Overall, my feedback for assignment five was very positive. My tutor made a few suggestions for minor changes/improvements, but largely, my kusudama book will remain unchanged.
With regards to the project as a whole, my tutor said that:
“I believe that you have taken your idea as started with assignment 4 and successfully developed it into a really strong body of work. The final project has clearly been considered and your outcome is very professional… Combining your personal experiences and professional life provides the work with depth and originality.”
Obviously, this was very reassuring to hear. This is probably the first time that I have really attempted to incorporate my background into my art and I found the process to be very constructive. This gives me a lot to consider going forward.
The one area where my tutor did think I needed to do some extra work was regarding research into the kusudama themselves. He commented that:
“it appears that you have neglected to offer a written response to the nature, history and production of the Kusudama. It would be well worth the extra effort to consider this research and add to your learning log… You may then want to take this into account when establishing the introduction within the publication, a short tweak to the text would suffice.”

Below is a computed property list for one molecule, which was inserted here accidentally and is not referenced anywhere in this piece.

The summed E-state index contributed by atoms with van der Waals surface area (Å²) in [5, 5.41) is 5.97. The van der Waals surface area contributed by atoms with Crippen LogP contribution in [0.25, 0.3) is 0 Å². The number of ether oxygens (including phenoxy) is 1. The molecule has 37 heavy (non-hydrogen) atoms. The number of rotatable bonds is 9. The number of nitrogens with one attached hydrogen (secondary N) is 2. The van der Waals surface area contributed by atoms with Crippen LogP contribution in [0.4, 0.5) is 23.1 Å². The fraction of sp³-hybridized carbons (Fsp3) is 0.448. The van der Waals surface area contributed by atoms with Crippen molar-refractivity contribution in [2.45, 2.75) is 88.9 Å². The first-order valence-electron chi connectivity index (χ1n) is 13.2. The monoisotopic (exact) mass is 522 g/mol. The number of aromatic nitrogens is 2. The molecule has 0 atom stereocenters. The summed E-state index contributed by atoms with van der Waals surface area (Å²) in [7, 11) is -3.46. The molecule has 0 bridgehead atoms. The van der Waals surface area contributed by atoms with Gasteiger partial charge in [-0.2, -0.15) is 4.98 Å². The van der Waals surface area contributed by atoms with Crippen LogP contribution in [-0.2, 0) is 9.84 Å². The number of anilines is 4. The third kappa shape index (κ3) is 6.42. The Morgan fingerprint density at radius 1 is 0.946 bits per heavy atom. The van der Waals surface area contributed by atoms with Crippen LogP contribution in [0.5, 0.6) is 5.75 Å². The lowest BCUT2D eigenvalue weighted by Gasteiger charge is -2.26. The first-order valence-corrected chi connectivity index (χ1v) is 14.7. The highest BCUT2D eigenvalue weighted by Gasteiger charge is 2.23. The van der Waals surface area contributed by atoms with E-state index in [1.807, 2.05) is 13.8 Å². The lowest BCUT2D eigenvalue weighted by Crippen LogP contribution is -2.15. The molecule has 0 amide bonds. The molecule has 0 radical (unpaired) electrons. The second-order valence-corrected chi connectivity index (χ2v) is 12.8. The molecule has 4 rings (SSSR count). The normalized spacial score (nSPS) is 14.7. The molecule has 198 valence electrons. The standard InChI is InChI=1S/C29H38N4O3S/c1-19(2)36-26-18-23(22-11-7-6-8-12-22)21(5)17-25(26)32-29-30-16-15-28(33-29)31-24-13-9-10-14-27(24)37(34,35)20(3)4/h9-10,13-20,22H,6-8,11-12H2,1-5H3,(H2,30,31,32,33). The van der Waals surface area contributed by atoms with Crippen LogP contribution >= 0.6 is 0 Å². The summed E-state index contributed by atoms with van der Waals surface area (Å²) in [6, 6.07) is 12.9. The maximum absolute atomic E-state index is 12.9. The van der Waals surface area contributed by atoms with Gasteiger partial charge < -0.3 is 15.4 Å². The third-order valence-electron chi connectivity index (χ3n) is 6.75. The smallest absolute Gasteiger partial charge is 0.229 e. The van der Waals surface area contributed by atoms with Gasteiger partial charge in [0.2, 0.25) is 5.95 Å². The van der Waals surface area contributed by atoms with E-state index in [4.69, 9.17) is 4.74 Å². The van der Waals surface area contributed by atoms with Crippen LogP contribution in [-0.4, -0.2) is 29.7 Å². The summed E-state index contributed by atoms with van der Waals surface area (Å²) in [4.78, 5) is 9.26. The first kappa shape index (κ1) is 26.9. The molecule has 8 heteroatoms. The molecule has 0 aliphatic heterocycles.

This is a very valid point. I did do a little research into the kusudama when I started this project but I didn’t think to add that research to my blog. This issue has now been rectified and the research can be found here.
Furthermore, I have used this research to expand my essay slightly as recommended. Specifically, I have added a new paragraph to the “Geological Kusudama” section to address this.
Other minor comments that my tutor made are as follows:
1) That I didn’t include any information in the essay about where and when the kusudama were supposedly found. He thought that this information would be worth including
I have added an extra paragraph to the “Materials and Methods” section to expand on this.
2) It would be worth emphasising the 3D nature of the kusudama on my blog. Perhaps in the form of a video of one of the objects being rotated.
A video can be found here.
3) My tutor suggested looking at a couple of references regarding “constructing and materiality”. Please follow the links below to find out more.